Is Italian scenery therefore waiting for the definition of a right system to share its richness? Or, on the contrary, the richness of heritage can’t be seen without the necessary competences, and can’t consequently be managed in a useful way? Apart from the order of different phases of causality, ReteSicomoro (www.retesicomoro.it) is trying to face the problem through a free access website, aimed at the information and the education of professionals and students, sketching a technical profile since the very first steps: a lexicon, book reviews, article abstracts, juridical sources, financial and administrative instruments, news and fundraising possibilities, an e-learning platform. The only chance to create the conditions for the preservation and the valorization of religious cultural heritage – that represents about the 70% of the entire Italian cultural heritage – is to share competences and experiences, to educate professionals and clergy, to lay the foundation for self-consciousness. No identity can exist with no knowledge of history, no living culture can survive with no comprehension of religious heritage, with no definition of what religion was in the past. To create a new cultural context, we just have to understand how culture has been created.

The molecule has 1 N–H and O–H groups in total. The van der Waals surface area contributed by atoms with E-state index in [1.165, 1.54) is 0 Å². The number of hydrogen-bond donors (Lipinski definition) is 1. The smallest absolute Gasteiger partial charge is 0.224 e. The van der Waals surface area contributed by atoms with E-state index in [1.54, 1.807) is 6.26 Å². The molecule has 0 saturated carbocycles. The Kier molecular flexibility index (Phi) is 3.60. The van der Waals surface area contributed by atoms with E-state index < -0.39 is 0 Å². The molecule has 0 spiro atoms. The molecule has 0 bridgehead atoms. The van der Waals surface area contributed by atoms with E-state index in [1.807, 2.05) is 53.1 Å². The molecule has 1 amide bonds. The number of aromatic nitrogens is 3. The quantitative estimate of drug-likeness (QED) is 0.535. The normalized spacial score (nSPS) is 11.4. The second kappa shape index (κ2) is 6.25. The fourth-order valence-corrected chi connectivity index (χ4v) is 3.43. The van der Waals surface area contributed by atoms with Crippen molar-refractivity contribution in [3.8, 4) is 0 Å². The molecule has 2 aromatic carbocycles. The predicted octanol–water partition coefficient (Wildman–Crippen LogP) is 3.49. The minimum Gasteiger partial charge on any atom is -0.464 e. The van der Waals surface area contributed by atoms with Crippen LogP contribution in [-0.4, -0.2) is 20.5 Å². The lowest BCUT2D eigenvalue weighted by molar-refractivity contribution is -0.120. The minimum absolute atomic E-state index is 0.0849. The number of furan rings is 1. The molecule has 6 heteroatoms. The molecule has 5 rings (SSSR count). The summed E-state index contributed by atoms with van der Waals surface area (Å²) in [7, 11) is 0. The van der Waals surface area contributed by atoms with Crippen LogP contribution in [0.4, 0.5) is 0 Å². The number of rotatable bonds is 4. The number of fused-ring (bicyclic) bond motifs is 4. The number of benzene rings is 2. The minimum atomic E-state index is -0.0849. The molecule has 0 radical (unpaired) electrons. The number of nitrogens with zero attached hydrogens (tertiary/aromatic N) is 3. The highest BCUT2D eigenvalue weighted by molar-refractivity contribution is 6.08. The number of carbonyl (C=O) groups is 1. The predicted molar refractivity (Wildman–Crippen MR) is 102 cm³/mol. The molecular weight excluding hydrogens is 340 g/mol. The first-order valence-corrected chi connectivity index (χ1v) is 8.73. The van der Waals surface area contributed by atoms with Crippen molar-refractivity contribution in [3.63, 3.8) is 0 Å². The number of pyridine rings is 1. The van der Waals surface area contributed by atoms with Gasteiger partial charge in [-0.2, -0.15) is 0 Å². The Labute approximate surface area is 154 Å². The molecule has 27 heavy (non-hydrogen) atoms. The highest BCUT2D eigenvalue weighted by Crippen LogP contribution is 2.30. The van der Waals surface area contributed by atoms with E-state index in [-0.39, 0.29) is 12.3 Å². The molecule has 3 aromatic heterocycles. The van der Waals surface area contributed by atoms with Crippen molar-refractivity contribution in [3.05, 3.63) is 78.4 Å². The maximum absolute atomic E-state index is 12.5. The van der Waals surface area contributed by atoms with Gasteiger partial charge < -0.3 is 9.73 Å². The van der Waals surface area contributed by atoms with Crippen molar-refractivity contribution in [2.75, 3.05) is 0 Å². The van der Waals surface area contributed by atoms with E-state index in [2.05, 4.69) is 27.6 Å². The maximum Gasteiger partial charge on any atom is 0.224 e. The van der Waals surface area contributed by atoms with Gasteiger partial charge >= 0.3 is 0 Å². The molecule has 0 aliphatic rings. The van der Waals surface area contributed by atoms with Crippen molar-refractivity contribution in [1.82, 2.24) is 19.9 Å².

Dr. Luca Baraldi

Conservator of cultural heritage and religious historian of cultural and religious historian, Dr. Baraldi was a tutor of the International School of Advanced Studies of the Fondazione San Carlo and received his Ph.D. at the National Institute of Languages and Civilisations in Paris.

EUROPE Event – Open Churches

1 June 2012 onwards Austria, Czech Republic, Germany, Hungary and Slovakia

The participating churches will open their gates in the summer months and invite the visitors to enjoy the places normally closed to the public as well as a program of events.

The Night of the Churches is part of the Open Churches initiative and was first organised in Vienna in 2003. It aims to raise the awareness of the spiritual and cultural heritage of Christianity and local involvement of the public. Read more in German with links to the other national websites…

AUSTRIA Exhibition – St Francis of Assisi

9 December 2011 – 6 May 2012 The Diocesan Museum in Paderborn

The exhibition is dedicated to the great personality of St Francis of Assisi, the founder of the powerful Franciscan order. It is a first major exhibition in 30 years dedicated to the Saint in the German speaking area. Displaying more than 200 magnificent objects from the local museum and from the major world museum, the exhibition receives added value from the breathtaking architecture of the Padeborn monastery, and a contemporary film screening in the city centre. Read more in English…